Haṭha Yoga Project

James Mallinson says:

"Each of the texts that is to be edited in the Haṭha Yoga Project (HYP) is a worthy object of study in its own right and is described in detail below. They include the earliest text to teach any of the practices of haṭha yoga (Amṛtasiddhi), the first text to teach a haṭha yoga called as such (Dattātreyayogaśāstra), the first text to teach physical practices for the raising of Kuṇḍalinī (Gorakṣaśataka), the first text to combine the practices of the tantric and ascetic yoga traditions (Vivekamārtaṇḍa), the first Nāth text to call its practices haṭha yoga (Yogabīja), the first text to attempt to combine haṭha and rāja yoga traditions (Yogatārāvalī) and the first text to describe individually each of the 84 āsanas (Yogacintāmaṇi). The most recent of the texts to be edited, the Kapālakuruṇṭaka- haṭhābhyāsapaddhati, scans of the single known manuscript of which have recently been obtained by Birch, is of particular interest for scholars and practitioners of globalised modern yoga: various features of it (on which see below) suggest that it might be the lost “Yoga Kurunta” from which T.Krishnamacharya took much of his teaching. Krishnamacharya’s students include B.K.S.Iyengar, T.K.V.Deshikachar and Pattabhi Jois, the most influential teachers of modern yoga. It is hoped that through text-critical analysis in combination with Singleton’s work on Krishnamacharya the HYP team will be able to establish whether or not the Kapālakuruṇṭakahaṭhābhyāsapaddhati is indeed the same as the Yoga Kurunta."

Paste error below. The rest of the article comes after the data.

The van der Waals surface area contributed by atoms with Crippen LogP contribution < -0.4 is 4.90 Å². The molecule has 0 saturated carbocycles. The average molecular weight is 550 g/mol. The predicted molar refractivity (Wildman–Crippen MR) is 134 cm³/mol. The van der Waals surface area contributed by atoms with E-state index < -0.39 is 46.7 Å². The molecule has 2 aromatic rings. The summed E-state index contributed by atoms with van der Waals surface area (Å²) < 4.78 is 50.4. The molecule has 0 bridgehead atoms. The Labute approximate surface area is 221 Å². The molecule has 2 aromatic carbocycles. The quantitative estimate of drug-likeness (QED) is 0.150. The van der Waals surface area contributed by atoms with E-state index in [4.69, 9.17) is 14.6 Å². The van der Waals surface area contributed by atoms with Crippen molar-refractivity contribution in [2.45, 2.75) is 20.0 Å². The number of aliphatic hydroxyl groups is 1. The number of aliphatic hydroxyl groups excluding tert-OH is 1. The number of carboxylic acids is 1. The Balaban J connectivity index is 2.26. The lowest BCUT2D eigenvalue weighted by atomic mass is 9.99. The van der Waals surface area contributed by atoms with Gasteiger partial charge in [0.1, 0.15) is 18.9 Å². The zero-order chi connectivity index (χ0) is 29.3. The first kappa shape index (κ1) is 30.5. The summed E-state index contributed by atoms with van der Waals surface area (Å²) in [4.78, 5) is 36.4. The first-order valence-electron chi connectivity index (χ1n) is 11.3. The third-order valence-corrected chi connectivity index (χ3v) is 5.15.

The ten sanskrit texts to be critically edited, translated and published as part of this project include:

1. Amṛtasiddhi.
2. Dattātreyayogaśāstra.
3. Gorakṣaśataka.
4. Vivekamārtaṇḍa.
5. Yogabīja.
6. Amaraughaprabodha.
7. Yogatārāvalī.
8. Yogacintāmaṇi.
9. Haṭhasaṃketacandrikā.
10. Haṭhābhyāsapaddhati.

A full description of the Haṭha Yoga Project (HYP) is available for download in the link below: